Donald Trump’s role model for running a country is Vladimir Putin.
Trump has proposed a ban on Muslims, shutting down “our” Internet to prevent ISIS from accessing it, and collective punishment for innocent family members of terrorists. Putin has invaded Georgia and Ukraine, suppresses domestic dissent, and supports a Syrian dictator who has killed thousands of civilians.
The Russian leader called Trump “a bright and talented person” on Thursday and Trump, through a spokesperson, said it was a “great honor” to be praised by Putin.
When MSNBC’s Joe Scarborough asked Trump about his bromance with Putin on Friday, he pointed out that Putin “kills journalists, political opponents, and invades countries.”
“He’s running his country, and at least he’s a leader, unlike what we have in this country,” Trump responded. “Our country does plenty of killing also… there’s a lot of stupidity going on in the world right now… a lot of killing going on.”
“You obviously condemn Vladimir Putin killing journalists and political opponents, right?” Scarborough shot back.
“Oh sure, absolutely,” Trump said.
Trump was immediately smacked down by Mitt Romney on Twitter, who famously said Russia was “our No. 1 geopolitical foe” in 2012.
Jeb Bush piled on, too.
“Vladimir Putin is antithetical to the values that freedom-loving Americans hold dear. He backs our enemies throughout the world including Iran and Assad, which Donald either doesn’t know or doesn’t care about. The fact that Donald is susceptible to the flattery of a despot shows just how weak the chaos candidate really is,” Bush said.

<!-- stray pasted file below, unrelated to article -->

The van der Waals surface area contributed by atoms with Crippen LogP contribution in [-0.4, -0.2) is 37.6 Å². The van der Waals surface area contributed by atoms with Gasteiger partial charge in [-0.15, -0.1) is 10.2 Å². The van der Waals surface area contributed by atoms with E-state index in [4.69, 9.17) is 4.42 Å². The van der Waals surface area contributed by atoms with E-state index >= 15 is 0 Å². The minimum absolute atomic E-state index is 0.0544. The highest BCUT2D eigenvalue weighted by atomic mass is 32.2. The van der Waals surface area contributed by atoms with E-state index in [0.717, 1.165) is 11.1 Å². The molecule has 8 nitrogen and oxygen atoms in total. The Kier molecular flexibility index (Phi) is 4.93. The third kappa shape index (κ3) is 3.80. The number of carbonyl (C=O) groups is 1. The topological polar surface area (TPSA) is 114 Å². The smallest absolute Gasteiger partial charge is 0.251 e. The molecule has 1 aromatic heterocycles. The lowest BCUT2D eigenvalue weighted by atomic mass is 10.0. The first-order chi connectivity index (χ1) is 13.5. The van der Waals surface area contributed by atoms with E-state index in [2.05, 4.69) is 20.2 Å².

The businessman has stressed his own purported “strength” as a key reason to back him for president, and appears to admire Putin’s apparent “strength” as well. At another time, Trump has said, “I would be willing to bet I would have a great relationship with Putin. It’s about leadership.”
Trump’s policy on Russia appears to be to ally with them in order to pursue issues of mutual interest, without much regard for human rights. In this sense, it mirrors what Sen. Ted Cruz has proposed: a greater tolerance of working with dictatorial regimes in order to fight Islamic extremists.
“Russia wants to get rid of ISIS. We want to get rid of ISIS. Maybe let Russia do it. Let them get rid of ISIS. What the hell do we care?” Trump said in late September.
Trump’s comments come as the Obama administration concedes to the Russian position on Syria. Earlier this week, following a meeting with Putin, Secretary of State John Kerry told reporters “the United States and our partners are not seeking so-called regime change,” a departure from the United States’ previous assertions that dictator Bashar al-Assad must go.